Charlie is a Husker on the prowl in the New Hampshire wilderness when he falls in love with one of them: a girl named Jill. Loving Jill means leaving the Husk clan, with its gruesome cannibalistic rituals, and that will be far more difficult – and dangerous – than Charlie could have foreseen.
It’s only in New York City that the secret to ending his terrible cravings may reveal itself – if it doesn’t kill him and everything he has grown to love first.
A darkly imagined tale, all the more frightening for its apparent ordinariness and plausibility, Husk is guaranteed to leave readers shaken, stirred – and chilled to the bone.
“The story is at once tender, brutal, fantastic, and vibrantly real. A unique and splendid novel.” ~Booklist, starred review
Award-winning author Dave Zeltserman took some time out of his busy writing schedule to meet with The Big Thrill and discuss his latest thriller, HUSK:
After surviving the horrors of the Holocaust – in ghettos, on death marches, and in concentration camps – a young couple seeks refuge in Canada. They settle into a new life, certain that the terrors of their past are behind them. They build themselves a cozy little cottage on a lake in Muskoka, a cottage that becomes emblematic of their victory over the Nazis. The charming retreat is a safe haven, a refuge from haunted memories.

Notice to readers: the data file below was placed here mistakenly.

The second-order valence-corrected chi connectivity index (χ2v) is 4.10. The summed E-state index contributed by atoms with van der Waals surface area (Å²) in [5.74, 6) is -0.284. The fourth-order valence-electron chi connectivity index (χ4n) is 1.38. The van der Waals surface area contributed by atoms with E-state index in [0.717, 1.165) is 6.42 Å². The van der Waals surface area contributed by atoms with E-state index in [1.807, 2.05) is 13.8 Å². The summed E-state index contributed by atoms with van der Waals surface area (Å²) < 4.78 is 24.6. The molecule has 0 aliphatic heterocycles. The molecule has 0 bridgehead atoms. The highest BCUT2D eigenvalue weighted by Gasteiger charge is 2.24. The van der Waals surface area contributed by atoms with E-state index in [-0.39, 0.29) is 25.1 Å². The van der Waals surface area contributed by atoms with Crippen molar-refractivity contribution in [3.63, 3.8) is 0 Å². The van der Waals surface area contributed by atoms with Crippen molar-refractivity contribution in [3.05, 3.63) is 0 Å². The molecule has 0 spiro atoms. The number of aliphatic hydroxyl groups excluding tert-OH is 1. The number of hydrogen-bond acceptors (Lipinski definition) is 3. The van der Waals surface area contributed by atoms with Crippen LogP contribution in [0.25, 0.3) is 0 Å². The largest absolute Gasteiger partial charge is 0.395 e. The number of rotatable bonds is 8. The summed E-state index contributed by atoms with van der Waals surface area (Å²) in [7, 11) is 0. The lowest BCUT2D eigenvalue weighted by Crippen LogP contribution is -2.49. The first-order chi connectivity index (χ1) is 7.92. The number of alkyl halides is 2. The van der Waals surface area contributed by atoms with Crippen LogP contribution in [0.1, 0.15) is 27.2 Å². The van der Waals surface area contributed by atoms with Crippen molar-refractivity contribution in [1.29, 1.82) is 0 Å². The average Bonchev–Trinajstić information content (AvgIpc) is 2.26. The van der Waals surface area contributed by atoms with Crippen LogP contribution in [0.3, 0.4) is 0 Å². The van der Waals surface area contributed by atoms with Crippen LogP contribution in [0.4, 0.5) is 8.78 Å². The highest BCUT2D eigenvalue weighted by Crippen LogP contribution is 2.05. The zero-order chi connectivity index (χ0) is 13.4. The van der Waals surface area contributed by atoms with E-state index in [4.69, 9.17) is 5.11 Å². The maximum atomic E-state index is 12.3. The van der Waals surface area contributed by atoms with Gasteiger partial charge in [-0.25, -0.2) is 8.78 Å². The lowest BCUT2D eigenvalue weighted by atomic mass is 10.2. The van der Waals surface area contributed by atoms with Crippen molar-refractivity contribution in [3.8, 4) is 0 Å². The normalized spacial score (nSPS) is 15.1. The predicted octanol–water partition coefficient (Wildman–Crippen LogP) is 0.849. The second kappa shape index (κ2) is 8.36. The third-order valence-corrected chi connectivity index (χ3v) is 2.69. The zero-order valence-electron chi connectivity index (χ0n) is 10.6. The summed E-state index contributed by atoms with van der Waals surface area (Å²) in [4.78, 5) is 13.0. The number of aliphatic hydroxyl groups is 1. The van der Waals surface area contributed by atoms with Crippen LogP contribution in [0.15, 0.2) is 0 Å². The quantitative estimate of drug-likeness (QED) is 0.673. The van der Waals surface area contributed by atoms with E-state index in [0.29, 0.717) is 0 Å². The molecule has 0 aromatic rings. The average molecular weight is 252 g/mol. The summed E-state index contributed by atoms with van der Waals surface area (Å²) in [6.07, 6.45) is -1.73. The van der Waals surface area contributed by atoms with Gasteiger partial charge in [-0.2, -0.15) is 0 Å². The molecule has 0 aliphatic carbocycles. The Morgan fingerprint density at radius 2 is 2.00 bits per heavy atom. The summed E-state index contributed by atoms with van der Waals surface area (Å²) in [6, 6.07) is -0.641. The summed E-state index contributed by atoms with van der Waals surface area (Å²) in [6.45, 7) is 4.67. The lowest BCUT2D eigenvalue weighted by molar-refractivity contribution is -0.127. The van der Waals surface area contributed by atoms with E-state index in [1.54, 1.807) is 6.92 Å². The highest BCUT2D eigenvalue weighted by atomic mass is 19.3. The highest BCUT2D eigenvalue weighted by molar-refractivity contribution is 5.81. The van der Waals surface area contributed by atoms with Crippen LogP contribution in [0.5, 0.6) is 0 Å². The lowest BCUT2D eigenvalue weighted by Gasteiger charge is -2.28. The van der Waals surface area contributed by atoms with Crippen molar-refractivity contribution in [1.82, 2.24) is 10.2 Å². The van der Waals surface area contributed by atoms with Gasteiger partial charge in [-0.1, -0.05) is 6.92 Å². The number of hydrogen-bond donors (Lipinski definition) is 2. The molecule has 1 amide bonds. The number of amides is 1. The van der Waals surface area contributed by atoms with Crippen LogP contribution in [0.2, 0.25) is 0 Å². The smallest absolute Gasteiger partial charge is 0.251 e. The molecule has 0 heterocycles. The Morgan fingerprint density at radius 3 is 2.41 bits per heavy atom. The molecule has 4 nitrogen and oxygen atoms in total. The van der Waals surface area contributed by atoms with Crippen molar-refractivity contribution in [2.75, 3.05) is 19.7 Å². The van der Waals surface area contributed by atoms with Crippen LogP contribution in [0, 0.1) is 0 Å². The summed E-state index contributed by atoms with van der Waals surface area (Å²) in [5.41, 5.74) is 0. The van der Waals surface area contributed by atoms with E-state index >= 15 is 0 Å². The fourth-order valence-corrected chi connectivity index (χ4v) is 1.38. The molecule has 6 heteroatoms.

That is, until a single act of unspeakable violence defiles their sanctuary. Poking around the dark crawl space beneath their cottage, the family discovers a wooden crate, nailed tightly shut and almost hidden from view.
Nothing could have prepared them for the horror of the crate’s contents – or how the peace and tranquility of their existence would be shattered.
Award-winning writer Deborah Vadas Levison spent some time with The Big Thrill and offered insight into her true-crime novel, THE CRATE:
Inspired by the outcasts, outlaws, and other outré inhabitants of rock legend Lou Reed’s songbook, DIRTY BOULEVARD traffics in crime fiction that’s sometimes velvety and sometimes vicious, but always, absolutely, rock & roll. Inside, you’ll find stories from the fire escapes to the underground, stories filled with metal machine music, stories for gender-bending, rule-breaking, mind-blasting midnight revelries and drunken, dangerous, dark nights of the heart.